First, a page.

Each one is written by a different author.  There are older books, I’ve seen ones as old as the 1980s I believe.  They are still writing books for the series.  The newer books are leveled.  Level 1 is for the younger kiddos, the books are more story-like with characters.  The Level 2 books are more detailed and have more words on each page.  They are more focused on the facts.

Most likely you can easily find many of these books in your library system.  Because they all have different authors, try searching under the series name.

You can find a complete list of the level 1 books here, and the level 2 books here.  At the Harper Collins’ site you can also search by topic if you’d rather narrow it down.

Let me know if your child has a favorite science book, I’d love to hear more ideas!

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If you are searching for some Christmas or December reading that isn’t necessarily about the holiday, you might try this one:

Regardless of how much you liked the politics of the former administration, former VP’s wife, Lynne Cheney is a great author of history story books for young children.  When Washington Crossed the Delaware:  A Wintertime Story for Young Patriots.  Our drive through a cold Valley Forge Park today reminded me of this story.  It chronicles the battles of Trenton and Princeton in the Revolutionary War.  The noteworthy part about the story is that they made a rather perilous crossing of the Delaware River from Pennsylvania into New Jersey on Christmas Day.  The troops had a rough winter stationed at Valley Forge.

Cheney definitely succeeded in taking a historical story and making it engaging and interesting for young children.  As far as I can tell the story is accurate, although simplified.  I appreciate the portrayal of General Washington in this story, someone who bore the weight of his decisions to send men into battle in perilous conditions. The illustrations are stunning as well, in part because of the larger size of the book.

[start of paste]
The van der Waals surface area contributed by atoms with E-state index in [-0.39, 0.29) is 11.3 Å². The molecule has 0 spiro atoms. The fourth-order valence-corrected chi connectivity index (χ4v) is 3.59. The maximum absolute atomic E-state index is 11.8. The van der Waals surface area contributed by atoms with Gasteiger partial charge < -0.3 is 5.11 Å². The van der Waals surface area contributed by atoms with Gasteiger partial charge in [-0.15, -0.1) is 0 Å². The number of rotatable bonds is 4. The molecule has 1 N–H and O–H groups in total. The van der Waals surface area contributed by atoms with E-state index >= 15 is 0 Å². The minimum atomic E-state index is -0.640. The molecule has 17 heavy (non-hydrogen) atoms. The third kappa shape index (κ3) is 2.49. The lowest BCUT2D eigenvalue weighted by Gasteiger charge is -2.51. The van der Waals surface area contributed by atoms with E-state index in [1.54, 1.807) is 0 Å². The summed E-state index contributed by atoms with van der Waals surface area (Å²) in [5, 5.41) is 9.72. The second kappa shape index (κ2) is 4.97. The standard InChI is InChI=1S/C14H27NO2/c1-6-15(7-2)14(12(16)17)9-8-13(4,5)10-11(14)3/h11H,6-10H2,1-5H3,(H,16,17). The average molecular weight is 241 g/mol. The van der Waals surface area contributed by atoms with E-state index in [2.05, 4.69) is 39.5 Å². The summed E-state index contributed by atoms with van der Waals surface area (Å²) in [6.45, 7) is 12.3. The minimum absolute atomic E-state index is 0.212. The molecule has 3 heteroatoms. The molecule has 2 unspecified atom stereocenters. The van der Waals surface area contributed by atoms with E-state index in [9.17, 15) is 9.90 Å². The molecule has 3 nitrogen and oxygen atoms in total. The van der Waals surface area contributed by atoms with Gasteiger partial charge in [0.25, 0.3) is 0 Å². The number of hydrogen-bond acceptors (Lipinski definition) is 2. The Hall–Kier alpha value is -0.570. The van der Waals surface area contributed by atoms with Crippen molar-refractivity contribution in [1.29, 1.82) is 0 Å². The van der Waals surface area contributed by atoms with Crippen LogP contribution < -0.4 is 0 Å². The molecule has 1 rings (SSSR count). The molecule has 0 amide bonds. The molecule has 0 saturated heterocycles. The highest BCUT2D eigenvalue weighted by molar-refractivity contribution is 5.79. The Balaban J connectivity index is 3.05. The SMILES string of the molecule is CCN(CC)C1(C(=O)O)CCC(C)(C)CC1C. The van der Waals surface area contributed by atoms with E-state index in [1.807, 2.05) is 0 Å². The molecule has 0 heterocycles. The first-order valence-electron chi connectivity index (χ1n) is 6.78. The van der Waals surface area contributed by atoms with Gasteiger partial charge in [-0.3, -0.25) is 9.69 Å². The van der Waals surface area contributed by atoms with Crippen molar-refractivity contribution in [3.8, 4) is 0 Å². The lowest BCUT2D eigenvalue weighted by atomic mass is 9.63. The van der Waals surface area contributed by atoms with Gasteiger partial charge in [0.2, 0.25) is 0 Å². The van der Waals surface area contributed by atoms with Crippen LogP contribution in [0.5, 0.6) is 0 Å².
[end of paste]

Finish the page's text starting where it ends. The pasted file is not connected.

Here are some other books by Lynne Cheney.  Although I have read a few of the other ones and at the time thought the quality was somewhat lessened in comparison to this one.

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We are following a classical approach to studying history in our homeschool.  Since my son is in first grade, we focus on Ancient History.  A large part of that is Ancient Egypt.  There are so many great books about Ancient Egypt written for kids, and I hope to highlight more along the way.  But I’ll focus on just 2 of them for now.  One, I was reminded of after posting the Gail Gibbons Thanksgiving book earlier.

There is just so much material that one can cover when introducing Ancient Egypt to children.  The following book, is a great simple overview and introduction to ancient Egypt, and combining detailed and colorful drawings.  Mummies, Pyramids, and Pharaohs:  A Book about Ancient Egypt is written and illustrated by Gail Gibbons.

Each page only has a few sentences, and there are labels and other captions with the pictures.  There’s a simple map of Egypt, including the Nile River Delta, and very simple intro to some of the gods.